Since the BvS hysteria has died down and the next superhero craze hasn’t started yet, let’s review a movie that I’m 3 months late to review – Hail, Caesar! by The Coen brothers. In my defense, UK was probably the last place that this movie was released in. However, I do acknowledge the fact that, although I saw this movie probably 2 months ago, I couldn’t find time to discuss it. Well, better late than never, so without further ado, let’s talk about The Coen brothers themselves and their newest creation – Hail, Caesar!
The Coen Brothers
I would argue that The Coen brothers deserve to be called the modern auteurs of contemporary filmmaking for they distinct style and accomplishments in cinematic storytelling. They are able to take the core archetypes – the premises for either tragic or comedic stories – and make something spectacular and unique out of it. To give a few examples of this, I will briefly discuss their most well-known comedy The Big Lebowski, their most famous tragedy No Country For Old Men and their wonderful combination of these two polar opposites – Fargo.
The Big Lebowski: the kooky and quirky comedy that gave a start to a whole new religion. One of the weirdest films that I have ever watched, yet it still very clear and extremely funny. The story is kinda ridiculous (happens by accident and is a misunderstanding) but the film somehow makes sense in the end.
No Country For Old Men: a slow and suspenseful masterpiece, filmed in wide shots. Aurally haunting because of the lack of score. A great character study in a cohesive style of The Coens but, at the same time, very extraordinary and different.
Fargo: another example of the great usage of the wide and long shots. The film has a lot of old school ‘fade to black’ transitions and uses the music really well. The mise-en-scene is full of white ‘any-space-whatevers’, as described by Deleuze. And, of course, all the ‘yah’ lines in that Minnesota dialect are iconic. Fargo is probably my favorite film by The Coen brothers.
Other films that The Coen brothers either fully made or only partially contributed to that I have seen are: Inside Llewyn Davis – very personal story of a musician. This movie introduced me to Oscar Isaac for the very first time. The Coens also worked on Bridge of Spies’s and Unbroken’s scripts. Both of these films are very enjoyable.
Although, I have seen quite a few films made by The Coen duo, but I want to watch a lot more, especially Raising Arizona, Burn After Reading, A Serious Man, Miller’s Crossing, O Brother, Where Art Thou? and True Grit.
Now, let me tell you 5 things about Hail, Caesar!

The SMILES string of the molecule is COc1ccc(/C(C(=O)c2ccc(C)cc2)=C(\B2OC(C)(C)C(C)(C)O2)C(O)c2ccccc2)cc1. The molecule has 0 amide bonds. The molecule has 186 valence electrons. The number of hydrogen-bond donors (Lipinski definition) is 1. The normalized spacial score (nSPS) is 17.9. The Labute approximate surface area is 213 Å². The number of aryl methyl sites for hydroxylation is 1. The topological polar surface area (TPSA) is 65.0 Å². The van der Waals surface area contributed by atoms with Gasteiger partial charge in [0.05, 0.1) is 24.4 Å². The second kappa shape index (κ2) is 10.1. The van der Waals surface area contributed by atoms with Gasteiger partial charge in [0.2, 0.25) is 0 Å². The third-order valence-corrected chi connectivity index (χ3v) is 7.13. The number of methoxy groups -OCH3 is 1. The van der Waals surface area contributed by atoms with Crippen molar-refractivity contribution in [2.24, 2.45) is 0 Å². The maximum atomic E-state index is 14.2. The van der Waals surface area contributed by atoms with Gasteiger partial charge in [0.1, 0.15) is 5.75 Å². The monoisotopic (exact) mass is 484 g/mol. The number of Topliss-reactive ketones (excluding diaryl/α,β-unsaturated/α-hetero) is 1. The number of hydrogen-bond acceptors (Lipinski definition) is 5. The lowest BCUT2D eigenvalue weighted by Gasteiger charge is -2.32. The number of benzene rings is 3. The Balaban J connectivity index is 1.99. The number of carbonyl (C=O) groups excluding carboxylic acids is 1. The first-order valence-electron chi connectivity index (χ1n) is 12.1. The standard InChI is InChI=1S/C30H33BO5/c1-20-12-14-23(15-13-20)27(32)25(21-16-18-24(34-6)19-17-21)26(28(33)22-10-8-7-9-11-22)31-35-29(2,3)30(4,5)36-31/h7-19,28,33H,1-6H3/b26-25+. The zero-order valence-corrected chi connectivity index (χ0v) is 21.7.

IMDb summary: A Hollywood fixer in the 1950s works to keep the studio’s stars in line.
- To begin with Hail, Caesar! was The Coen brothers’ love letter to old Hollywood. While watching this film, I was taken back to the Golden Age of Hollywood and got a chance to directly witness the behind-the-scenes inner workings of the movie business. Other films about the creation of motion pictures, which you might want to check out if you are interested, are the old school Singin’ in the Rain and the newer ones like Trumbo, Hugo and even Argo.
- The actual story of Hail, Caesar! was quite hectic and overwhelming. Some scenes seemed to come out of nowhere, but I guess that just showed how unpredictable the movie business was/is. I really liked the 24h time frame of the plot as well as the fact that we got to see all the aspect of filmmaking: the pre-production, the principal photography and the post-production. The constant narration also did not irritate me. However, a few of the jokes seemed to be quite painfully awkward, at least to me.
- Hail, Caesar! explored themes like the manipulation of people, the power of the public image and the importance of movies. It also looked at the business vs. creativity dichotomy of the film industry. The picture also had a lot of religious undertones and Christian imagery. Overall, the picture was a great synthesis of the traditional and the modern.
- Hail, Caesar! tied itself to reality/history with that communist screenwriters plot-line, which I did not enjoy that much. It just seemed like the easiest route to go to for the movie that is set during the Cold War. I wish that the end-game of the film would have been different, because I have seen enough movies (from all genres) that have already explored the East vs. West divide of the 20th century and did that in a more compelling way.
- Hail, Caesar! had a huge an accomplished cast, but, sadly, this film seemed like a paycheck gig for the majority of the actors. I feel awful for saying this, because this is The Coen brothers’ movie after all. Josh Brolin (Everest, Sicario, Marvel), a long-time collaborator of The Coens, led the cast and did a nice job. George Clooney (Tomorrowland), another favorite of The Coens, seemed to be playing himself (at least that version of him that the media has created). The relative newcomer Alden Ehrenreich played quite a stereotypical character, but he managed to subvert that stereotype. Ralph Fiennes (Spectre), Jonah Hill (Jump Street films), Scarlett Johansson (Marvel, Chef), Fargo’s Frances McDormand as well as Tilda Swinton (Snowpiercer) also had minor but very theatrical roles. Lastly, Channing Tatum (Jump Street, Magic Mike and Step Up films) rounded up the cast. His musical number reminded me a lot of Frank Sinatra’s and Gene Kelly’s performance in 1945’s Anchors Aweigh.
In short, Hail, Caesar! was not the best The Coen brothers’ film, but it was still enjoyable and pleasant. A solid B picture.
Trailer: Hail, Caesar! trailer